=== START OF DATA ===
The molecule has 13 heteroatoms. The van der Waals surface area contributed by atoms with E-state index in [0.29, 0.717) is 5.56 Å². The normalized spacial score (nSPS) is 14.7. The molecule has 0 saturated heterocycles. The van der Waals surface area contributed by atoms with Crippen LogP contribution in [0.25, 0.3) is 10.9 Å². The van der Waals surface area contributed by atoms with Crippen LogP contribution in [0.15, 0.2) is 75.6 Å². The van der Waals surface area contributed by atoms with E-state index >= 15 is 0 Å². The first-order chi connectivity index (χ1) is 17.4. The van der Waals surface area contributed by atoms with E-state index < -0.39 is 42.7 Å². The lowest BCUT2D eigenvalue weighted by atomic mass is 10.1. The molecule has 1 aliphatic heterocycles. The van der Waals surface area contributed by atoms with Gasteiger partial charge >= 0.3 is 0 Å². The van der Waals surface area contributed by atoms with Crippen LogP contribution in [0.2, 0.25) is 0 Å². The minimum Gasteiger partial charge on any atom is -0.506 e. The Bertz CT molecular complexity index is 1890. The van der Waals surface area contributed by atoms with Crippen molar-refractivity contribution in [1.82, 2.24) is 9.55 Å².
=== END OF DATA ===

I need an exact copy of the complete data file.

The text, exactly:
The molecule has 13 heteroatoms. The van der Waals surface area contributed by atoms with E-state index in [0.29, 0.717) is 5.56 Å². The normalized spacial score (nSPS) is 14.7. The molecule has 0 saturated heterocycles. The van der Waals surface area contributed by atoms with Crippen LogP contribution in [0.25, 0.3) is 10.9 Å². The van der Waals surface area contributed by atoms with Crippen LogP contribution in [0.15, 0.2) is 75.6 Å². The van der Waals surface area contributed by atoms with E-state index >= 15 is 0 Å². The first-order chi connectivity index (χ1) is 17.4. The van der Waals surface area contributed by atoms with E-state index < -0.39 is 42.7 Å². The lowest BCUT2D eigenvalue weighted by atomic mass is 10.1. The molecule has 1 aliphatic heterocycles. The van der Waals surface area contributed by atoms with Gasteiger partial charge >= 0.3 is 0 Å². The van der Waals surface area contributed by atoms with Crippen LogP contribution in [0.2, 0.25) is 0 Å². The minimum Gasteiger partial charge on any atom is -0.506 e. The Bertz CT molecular complexity index is 1890. The van der Waals surface area contributed by atoms with Crippen molar-refractivity contribution in [1.82, 2.24) is 9.55 Å².